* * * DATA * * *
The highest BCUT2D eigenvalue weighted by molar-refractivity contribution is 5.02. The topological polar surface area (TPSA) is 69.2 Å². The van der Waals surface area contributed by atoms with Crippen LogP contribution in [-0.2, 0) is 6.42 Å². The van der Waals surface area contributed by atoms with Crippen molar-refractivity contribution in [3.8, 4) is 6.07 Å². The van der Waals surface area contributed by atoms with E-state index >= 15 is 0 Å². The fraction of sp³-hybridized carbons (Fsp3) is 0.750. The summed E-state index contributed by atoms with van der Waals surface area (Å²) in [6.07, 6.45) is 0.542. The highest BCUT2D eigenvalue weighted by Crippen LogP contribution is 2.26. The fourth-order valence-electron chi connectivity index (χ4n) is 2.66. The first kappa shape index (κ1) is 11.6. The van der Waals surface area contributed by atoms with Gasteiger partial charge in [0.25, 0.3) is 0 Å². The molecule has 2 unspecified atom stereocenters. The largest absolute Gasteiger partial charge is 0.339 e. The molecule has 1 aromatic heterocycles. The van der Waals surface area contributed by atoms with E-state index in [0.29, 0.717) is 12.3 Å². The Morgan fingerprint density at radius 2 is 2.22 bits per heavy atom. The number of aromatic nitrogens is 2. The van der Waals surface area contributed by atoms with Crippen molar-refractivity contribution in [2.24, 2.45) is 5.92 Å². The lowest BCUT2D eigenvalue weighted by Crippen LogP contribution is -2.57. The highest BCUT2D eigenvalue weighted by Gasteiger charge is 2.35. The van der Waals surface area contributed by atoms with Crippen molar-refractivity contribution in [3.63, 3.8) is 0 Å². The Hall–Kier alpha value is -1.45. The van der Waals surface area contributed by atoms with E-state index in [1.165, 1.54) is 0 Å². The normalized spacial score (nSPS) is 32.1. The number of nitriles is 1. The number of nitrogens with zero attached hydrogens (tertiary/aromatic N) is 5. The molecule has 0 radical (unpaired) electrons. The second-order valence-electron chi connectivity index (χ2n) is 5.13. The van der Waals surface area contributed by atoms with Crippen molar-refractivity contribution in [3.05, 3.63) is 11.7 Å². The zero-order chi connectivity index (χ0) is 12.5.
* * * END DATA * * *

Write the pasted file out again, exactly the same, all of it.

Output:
The highest BCUT2D eigenvalue weighted by molar-refractivity contribution is 5.02. The topological polar surface area (TPSA) is 69.2 Å². The van der Waals surface area contributed by atoms with Crippen LogP contribution in [-0.2, 0) is 6.42 Å². The van der Waals surface area contributed by atoms with Crippen molar-refractivity contribution in [3.8, 4) is 6.07 Å². The van der Waals surface area contributed by atoms with E-state index >= 15 is 0 Å². The fraction of sp³-hybridized carbons (Fsp3) is 0.750. The summed E-state index contributed by atoms with van der Waals surface area (Å²) in [6.07, 6.45) is 0.542. The highest BCUT2D eigenvalue weighted by Crippen LogP contribution is 2.26. The fourth-order valence-electron chi connectivity index (χ4n) is 2.66. The first kappa shape index (κ1) is 11.6. The van der Waals surface area contributed by atoms with Gasteiger partial charge in [0.25, 0.3) is 0 Å². The molecule has 2 unspecified atom stereocenters. The largest absolute Gasteiger partial charge is 0.339 e. The molecule has 1 aromatic heterocycles. The van der Waals surface area contributed by atoms with E-state index in [0.29, 0.717) is 12.3 Å². The Morgan fingerprint density at radius 2 is 2.22 bits per heavy atom. The number of aromatic nitrogens is 2. The van der Waals surface area contributed by atoms with Crippen molar-refractivity contribution in [2.24, 2.45) is 5.92 Å². The lowest BCUT2D eigenvalue weighted by Crippen LogP contribution is -2.57. The highest BCUT2D eigenvalue weighted by Gasteiger charge is 2.35. The van der Waals surface area contributed by atoms with Crippen molar-refractivity contribution in [3.63, 3.8) is 0 Å². The Hall–Kier alpha value is -1.45. The van der Waals surface area contributed by atoms with E-state index in [1.165, 1.54) is 0 Å². The normalized spacial score (nSPS) is 32.1. The number of nitriles is 1. The number of nitrogens with zero attached hydrogens (tertiary/aromatic N) is 5. The molecule has 0 radical (unpaired) electrons. The second-order valence-electron chi connectivity index (χ2n) is 5.13. The van der Waals surface area contributed by atoms with Crippen molar-refractivity contribution in [3.05, 3.63) is 11.7 Å². The zero-order chi connectivity index (χ0) is 12.5.